Matthew Hardcastle and Yaneer Bar-Yam, Effective Ebola response: A multiscale approach, New England Complex Systems Institute Report 2014-09-01 (September 19, 2014).
The Ebola outbreak in western Africa continues to spread uncontrolled, affecting thus far five countries. On September 16th, President Obama spoke at the Centers for Disease Control and Prevention headquarters in Atlanta and pledged a dramatically higher involvement: funding, providing supplies and beds and a military command center in Liberia. 3000 military personnel will be on the ground to help train and coordinate thousands of healthcare workers. However, treating patients is not enough. The success of this, or any, intervention depends on stopping the spread of the disease.
The key to stopping the disease is dramatically reducing the likelihood that one case leads to others. The standard approach is to find and isolate infected individuals, check on those they have been in contact with and monitor them to see if they contracted the disease. Finding all those who are infected in impoverished urban populations, and tracing all of the people they have been in contact with is difficult or impossible. Missing even one can have devastating consequences as the disease spreads and then spreads again.
In addition to focusing on isolating sick individuals, we should reduce the number of contacts that are happening. A particularly effective strategy is preventing the spread of disease to groups that are not already infected. This can be done by introducing selective boundaries between regions and enforcing checks at those boundaries. Like the use of quarantines before the age of modern medicine, this is a very effective strategy when treatment doesn’t stop a deadly disease from spreading. A complex systems analysis shows why---decreasing the connectivity between strongly connected parts of a system dramatically decreases contagion. Instead of just thinking about individuals that are sick or not, we need to think about groups and regions that are affected or not.
One example of such a strategy already in use is checking people for symptoms when they board airplanes. When the incubation period is 21 days this is not enough, but it is a start. Boundaries between city neighborhoods and between parts of a country that require extra checks or delays can dramatically reduce the rates of infection by preventing contagion from spreading to entire areas of the country. Then the healthcare workers identifying individuals who are infected can focus on those areas that have infections in them. The disease can be eradicated by progressively isolating it to smaller and smaller regions, exactly the opposite of the current dynamic of spreading to larger and larger areas.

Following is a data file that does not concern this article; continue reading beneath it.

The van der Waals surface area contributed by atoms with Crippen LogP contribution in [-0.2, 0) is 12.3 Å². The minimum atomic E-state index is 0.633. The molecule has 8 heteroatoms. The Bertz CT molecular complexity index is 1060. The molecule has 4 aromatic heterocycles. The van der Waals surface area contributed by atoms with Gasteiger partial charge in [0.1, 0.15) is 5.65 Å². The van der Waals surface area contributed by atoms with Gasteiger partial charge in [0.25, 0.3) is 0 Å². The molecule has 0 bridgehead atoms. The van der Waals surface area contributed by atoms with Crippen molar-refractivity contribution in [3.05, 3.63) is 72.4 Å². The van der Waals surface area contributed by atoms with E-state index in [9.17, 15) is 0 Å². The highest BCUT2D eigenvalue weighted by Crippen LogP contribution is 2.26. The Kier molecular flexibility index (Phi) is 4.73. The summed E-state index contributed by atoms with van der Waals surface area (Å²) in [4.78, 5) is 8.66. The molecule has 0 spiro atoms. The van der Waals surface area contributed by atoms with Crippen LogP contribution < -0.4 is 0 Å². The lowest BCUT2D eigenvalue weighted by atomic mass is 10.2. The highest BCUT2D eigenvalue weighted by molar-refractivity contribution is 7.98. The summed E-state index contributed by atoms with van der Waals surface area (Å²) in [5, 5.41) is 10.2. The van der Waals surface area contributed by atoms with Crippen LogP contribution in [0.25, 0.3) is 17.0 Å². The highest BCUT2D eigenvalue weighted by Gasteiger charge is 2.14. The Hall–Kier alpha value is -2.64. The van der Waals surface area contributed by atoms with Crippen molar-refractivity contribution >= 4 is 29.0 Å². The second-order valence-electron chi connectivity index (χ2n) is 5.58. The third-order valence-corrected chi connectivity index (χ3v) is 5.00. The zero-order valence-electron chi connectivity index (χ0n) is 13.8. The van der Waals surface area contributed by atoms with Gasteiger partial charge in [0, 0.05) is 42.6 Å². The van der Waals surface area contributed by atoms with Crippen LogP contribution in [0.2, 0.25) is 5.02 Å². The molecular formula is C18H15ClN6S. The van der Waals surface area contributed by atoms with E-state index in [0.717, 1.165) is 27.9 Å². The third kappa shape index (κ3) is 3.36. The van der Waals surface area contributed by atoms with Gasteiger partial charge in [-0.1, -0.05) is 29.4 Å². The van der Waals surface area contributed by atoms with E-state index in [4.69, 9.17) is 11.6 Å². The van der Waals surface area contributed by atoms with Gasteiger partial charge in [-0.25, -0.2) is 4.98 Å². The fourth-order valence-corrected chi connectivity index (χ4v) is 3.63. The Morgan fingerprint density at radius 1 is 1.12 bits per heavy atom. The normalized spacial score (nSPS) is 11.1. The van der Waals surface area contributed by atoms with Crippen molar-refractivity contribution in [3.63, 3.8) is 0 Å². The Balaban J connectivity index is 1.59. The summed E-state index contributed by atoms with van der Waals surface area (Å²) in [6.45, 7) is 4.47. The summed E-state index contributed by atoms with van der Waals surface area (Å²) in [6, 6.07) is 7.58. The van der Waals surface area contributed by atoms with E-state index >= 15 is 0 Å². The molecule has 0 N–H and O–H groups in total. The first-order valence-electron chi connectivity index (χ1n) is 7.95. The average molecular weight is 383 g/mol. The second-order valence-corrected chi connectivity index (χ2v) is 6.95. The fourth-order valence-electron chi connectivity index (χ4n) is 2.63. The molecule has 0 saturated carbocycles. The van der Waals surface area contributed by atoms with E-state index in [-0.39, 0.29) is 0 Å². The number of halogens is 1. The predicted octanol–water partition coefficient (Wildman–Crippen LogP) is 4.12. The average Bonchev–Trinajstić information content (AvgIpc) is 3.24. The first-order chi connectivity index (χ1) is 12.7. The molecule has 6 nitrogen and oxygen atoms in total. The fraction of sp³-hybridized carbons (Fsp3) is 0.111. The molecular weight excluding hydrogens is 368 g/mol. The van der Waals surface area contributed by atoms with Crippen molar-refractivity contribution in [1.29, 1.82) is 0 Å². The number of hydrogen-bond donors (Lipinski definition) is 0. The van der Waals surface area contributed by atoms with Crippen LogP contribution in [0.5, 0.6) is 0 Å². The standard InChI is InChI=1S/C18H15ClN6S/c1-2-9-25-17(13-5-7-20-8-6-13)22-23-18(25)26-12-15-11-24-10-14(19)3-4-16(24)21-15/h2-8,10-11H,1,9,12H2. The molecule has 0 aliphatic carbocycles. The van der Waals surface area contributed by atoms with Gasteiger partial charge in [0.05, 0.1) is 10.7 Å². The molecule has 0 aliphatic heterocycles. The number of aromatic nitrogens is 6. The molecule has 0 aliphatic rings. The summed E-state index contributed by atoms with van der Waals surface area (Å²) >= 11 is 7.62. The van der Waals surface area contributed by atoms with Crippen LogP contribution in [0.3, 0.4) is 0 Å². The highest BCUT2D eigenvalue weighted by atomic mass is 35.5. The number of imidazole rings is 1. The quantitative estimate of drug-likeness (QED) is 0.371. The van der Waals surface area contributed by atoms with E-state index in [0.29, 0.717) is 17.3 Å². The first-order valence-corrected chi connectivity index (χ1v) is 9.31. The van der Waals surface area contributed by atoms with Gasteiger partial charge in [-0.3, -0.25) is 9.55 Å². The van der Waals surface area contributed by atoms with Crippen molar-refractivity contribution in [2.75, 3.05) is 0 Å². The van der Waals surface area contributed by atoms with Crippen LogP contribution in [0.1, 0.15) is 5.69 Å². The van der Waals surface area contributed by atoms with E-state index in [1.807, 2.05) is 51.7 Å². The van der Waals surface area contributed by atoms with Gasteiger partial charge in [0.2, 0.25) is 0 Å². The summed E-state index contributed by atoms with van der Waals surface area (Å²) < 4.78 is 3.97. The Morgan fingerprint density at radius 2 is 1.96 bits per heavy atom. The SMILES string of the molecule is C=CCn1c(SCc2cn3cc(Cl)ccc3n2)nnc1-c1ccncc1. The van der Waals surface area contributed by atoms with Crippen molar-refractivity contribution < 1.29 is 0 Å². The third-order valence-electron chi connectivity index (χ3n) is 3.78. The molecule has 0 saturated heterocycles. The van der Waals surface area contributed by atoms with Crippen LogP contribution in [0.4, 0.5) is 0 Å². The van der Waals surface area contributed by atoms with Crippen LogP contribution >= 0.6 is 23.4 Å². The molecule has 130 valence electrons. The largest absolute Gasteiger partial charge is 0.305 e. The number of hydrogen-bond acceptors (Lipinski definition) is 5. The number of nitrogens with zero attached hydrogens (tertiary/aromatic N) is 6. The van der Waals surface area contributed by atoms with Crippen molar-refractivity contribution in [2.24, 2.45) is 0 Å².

Even the healthcare workers may make matters worse rather than better in some contexts. Despite taking many precautions, healthcare workers are often infected or can carry infected materials from one place to another, leading to new cases. Contact with and among healthcare workers should have tight restrictions. As few people as possible should be in direct contact with infected individuals and those who have to be in contact with them.
Implementing a response in West Africa faces a number of significant challenges. The limited healthcare infrastructures of several countries have collapsed under the strain of Ebola. Any new system must involve new facilities, supplies and the training of local workers.
Even the question of how to train the workers requires careful thought. The current plans according to President Obama would involve training a reported 500 new health workers per week. But this linear increase in the number of workers may be overcome by an exponentially growing number of cases. The only way to ensure that an exponentially growing number of cases are treated is by an exponentially growing number of workers. This means that a fraction of every cohort of new trainees must become trainers themselves so that the number of trainers grows and the number of trainees grows accordingly.
With 40 percent of all infections having occurred in just the past few weeks, this epidemic has outpaced all existing response efforts. Any proposed solution must be enough to contain the infection not as it is now, but as it may become in the time needed to implement the solution. When exponential growth is in effect, under-response is effectively no response at all. The World Health Organization’s estimated cost as of Sept 16 is $1 billion, just a couple of weeks after it cited $600 million. Surely much more than “just enough” should be allocated because failure to contain would mean the number of deaths will continue to grow exponentially, and the economic and social costs would continue to grow to require many fold the current level of effort.
The Ebola outbreak is complex and deadly. Those in the West like to think they are safe; and policymakers are striving to prevent panic by reassuring them. But even if the virus remains in the developing world, allowing its spread to continue unchecked will have profound global consequences. A rapid response is needed, but it must also be a deliberate one if it is to do any good.
Unregulated contact between networks allows infection to spread quickly from one infected individual (large red node).
Restricting interactions between exposed and unexposed populations prevents additional transmission.